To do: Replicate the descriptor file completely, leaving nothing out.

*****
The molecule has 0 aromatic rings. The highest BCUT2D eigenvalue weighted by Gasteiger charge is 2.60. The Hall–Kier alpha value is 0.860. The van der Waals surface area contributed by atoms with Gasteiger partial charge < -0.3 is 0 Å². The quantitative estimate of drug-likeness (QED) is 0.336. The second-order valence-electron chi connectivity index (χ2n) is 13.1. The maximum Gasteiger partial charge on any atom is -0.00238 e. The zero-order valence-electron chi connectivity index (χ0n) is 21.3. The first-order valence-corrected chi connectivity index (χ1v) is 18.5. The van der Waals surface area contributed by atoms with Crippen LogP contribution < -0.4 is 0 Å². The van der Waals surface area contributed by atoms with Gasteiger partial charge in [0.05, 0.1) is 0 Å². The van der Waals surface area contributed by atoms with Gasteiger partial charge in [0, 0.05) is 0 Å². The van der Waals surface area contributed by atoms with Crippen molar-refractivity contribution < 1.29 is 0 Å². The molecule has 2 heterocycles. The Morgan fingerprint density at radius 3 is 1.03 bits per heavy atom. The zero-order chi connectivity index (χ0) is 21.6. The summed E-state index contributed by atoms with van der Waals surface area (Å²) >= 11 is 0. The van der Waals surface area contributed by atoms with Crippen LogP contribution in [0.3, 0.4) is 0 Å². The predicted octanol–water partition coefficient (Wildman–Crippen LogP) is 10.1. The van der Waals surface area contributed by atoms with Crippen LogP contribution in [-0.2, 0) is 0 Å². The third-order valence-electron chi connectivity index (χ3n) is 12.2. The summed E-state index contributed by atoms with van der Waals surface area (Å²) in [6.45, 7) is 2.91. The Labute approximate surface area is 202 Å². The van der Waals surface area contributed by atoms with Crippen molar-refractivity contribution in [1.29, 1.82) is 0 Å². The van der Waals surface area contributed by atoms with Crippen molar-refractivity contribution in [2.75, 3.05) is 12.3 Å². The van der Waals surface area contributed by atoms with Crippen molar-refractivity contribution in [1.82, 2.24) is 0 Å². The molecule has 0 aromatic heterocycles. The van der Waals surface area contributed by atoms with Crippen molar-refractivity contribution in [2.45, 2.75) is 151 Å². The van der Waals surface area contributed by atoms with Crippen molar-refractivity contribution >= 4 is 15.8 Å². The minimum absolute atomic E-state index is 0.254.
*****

The molecule has 0 aromatic rings. The highest BCUT2D eigenvalue weighted by Gasteiger charge is 2.60. The Hall–Kier alpha value is 0.860. The van der Waals surface area contributed by atoms with Gasteiger partial charge < -0.3 is 0 Å². The quantitative estimate of drug-likeness (QED) is 0.336. The second-order valence-electron chi connectivity index (χ2n) is 13.1. The maximum Gasteiger partial charge on any atom is -0.00238 e. The zero-order valence-electron chi connectivity index (χ0n) is 21.3. The first-order valence-corrected chi connectivity index (χ1v) is 18.5. The van der Waals surface area contributed by atoms with Crippen LogP contribution < -0.4 is 0 Å². The van der Waals surface area contributed by atoms with Gasteiger partial charge in [0.05, 0.1) is 0 Å². The van der Waals surface area contributed by atoms with Gasteiger partial charge in [0, 0.05) is 0 Å². The van der Waals surface area contributed by atoms with Crippen molar-refractivity contribution < 1.29 is 0 Å². The molecule has 2 heterocycles. The Morgan fingerprint density at radius 3 is 1.03 bits per heavy atom. The zero-order chi connectivity index (χ0) is 21.6. The summed E-state index contributed by atoms with van der Waals surface area (Å²) >= 11 is 0. The van der Waals surface area contributed by atoms with Crippen LogP contribution in [0.3, 0.4) is 0 Å². The predicted octanol–water partition coefficient (Wildman–Crippen LogP) is 10.1. The van der Waals surface area contributed by atoms with Crippen LogP contribution in [-0.2, 0) is 0 Å². The third-order valence-electron chi connectivity index (χ3n) is 12.2. The summed E-state index contributed by atoms with van der Waals surface area (Å²) in [6.45, 7) is 2.91. The Labute approximate surface area is 202 Å². The van der Waals surface area contributed by atoms with Crippen molar-refractivity contribution in [1.29, 1.82) is 0 Å². The van der Waals surface area contributed by atoms with Crippen molar-refractivity contribution in [2.75, 3.05) is 12.3 Å². The van der Waals surface area contributed by atoms with Crippen molar-refractivity contribution in [1.82, 2.24) is 0 Å². The molecule has 0 aromatic heterocycles. The van der Waals surface area contributed by atoms with Crippen molar-refractivity contribution in [2.45, 2.75) is 151 Å². The van der Waals surface area contributed by atoms with Crippen molar-refractivity contribution >= 4 is 15.8 Å². The minimum absolute atomic E-state index is 0.254.